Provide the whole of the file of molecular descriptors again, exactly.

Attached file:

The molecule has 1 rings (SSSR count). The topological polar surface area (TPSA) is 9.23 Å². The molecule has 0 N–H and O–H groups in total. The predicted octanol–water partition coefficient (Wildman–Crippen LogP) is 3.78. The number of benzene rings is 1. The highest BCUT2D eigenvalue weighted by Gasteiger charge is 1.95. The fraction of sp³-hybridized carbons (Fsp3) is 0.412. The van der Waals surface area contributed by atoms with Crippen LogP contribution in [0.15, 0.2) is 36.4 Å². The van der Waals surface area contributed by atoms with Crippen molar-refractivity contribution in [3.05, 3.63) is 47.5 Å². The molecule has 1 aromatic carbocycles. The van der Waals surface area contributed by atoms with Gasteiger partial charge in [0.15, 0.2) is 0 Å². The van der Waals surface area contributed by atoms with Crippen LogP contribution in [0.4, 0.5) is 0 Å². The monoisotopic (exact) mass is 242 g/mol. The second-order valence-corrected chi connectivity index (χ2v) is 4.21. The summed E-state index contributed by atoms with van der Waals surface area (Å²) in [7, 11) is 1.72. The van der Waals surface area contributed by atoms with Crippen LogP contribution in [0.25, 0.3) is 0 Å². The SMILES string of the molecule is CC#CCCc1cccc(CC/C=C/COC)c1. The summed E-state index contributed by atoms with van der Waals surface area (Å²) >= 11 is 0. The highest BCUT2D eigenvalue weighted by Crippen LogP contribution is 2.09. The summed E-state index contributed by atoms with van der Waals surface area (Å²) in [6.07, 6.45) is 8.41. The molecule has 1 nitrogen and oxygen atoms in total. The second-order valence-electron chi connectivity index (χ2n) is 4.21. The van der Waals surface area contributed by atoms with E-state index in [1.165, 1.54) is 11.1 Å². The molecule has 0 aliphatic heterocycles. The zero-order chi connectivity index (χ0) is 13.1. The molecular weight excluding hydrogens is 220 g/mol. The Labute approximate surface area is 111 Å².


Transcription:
The molecule has 1 rings (SSSR count). The topological polar surface area (TPSA) is 9.23 Å². The molecule has 0 N–H and O–H groups in total. The predicted octanol–water partition coefficient (Wildman–Crippen LogP) is 3.78. The number of benzene rings is 1. The highest BCUT2D eigenvalue weighted by Gasteiger charge is 1.95. The fraction of sp³-hybridized carbons (Fsp3) is 0.412. The van der Waals surface area contributed by atoms with Crippen LogP contribution in [0.15, 0.2) is 36.4 Å². The van der Waals surface area contributed by atoms with Crippen molar-refractivity contribution in [3.05, 3.63) is 47.5 Å². The molecule has 1 aromatic carbocycles. The van der Waals surface area contributed by atoms with Gasteiger partial charge in [0.15, 0.2) is 0 Å². The van der Waals surface area contributed by atoms with Crippen LogP contribution in [0.4, 0.5) is 0 Å². The monoisotopic (exact) mass is 242 g/mol. The second-order valence-corrected chi connectivity index (χ2v) is 4.21. The summed E-state index contributed by atoms with van der Waals surface area (Å²) in [7, 11) is 1.72. The van der Waals surface area contributed by atoms with Crippen LogP contribution in [0.25, 0.3) is 0 Å². The SMILES string of the molecule is CC#CCCc1cccc(CC/C=C/COC)c1. The summed E-state index contributed by atoms with van der Waals surface area (Å²) >= 11 is 0. The highest BCUT2D eigenvalue weighted by Crippen LogP contribution is 2.09. The summed E-state index contributed by atoms with van der Waals surface area (Å²) in [6.07, 6.45) is 8.41. The molecule has 1 nitrogen and oxygen atoms in total. The second-order valence-electron chi connectivity index (χ2n) is 4.21. The van der Waals surface area contributed by atoms with E-state index in [1.165, 1.54) is 11.1 Å². The molecule has 0 aliphatic heterocycles. The zero-order chi connectivity index (χ0) is 13.1. The molecular weight excluding hydrogens is 220 g/mol. The Labute approximate surface area is 111 Å².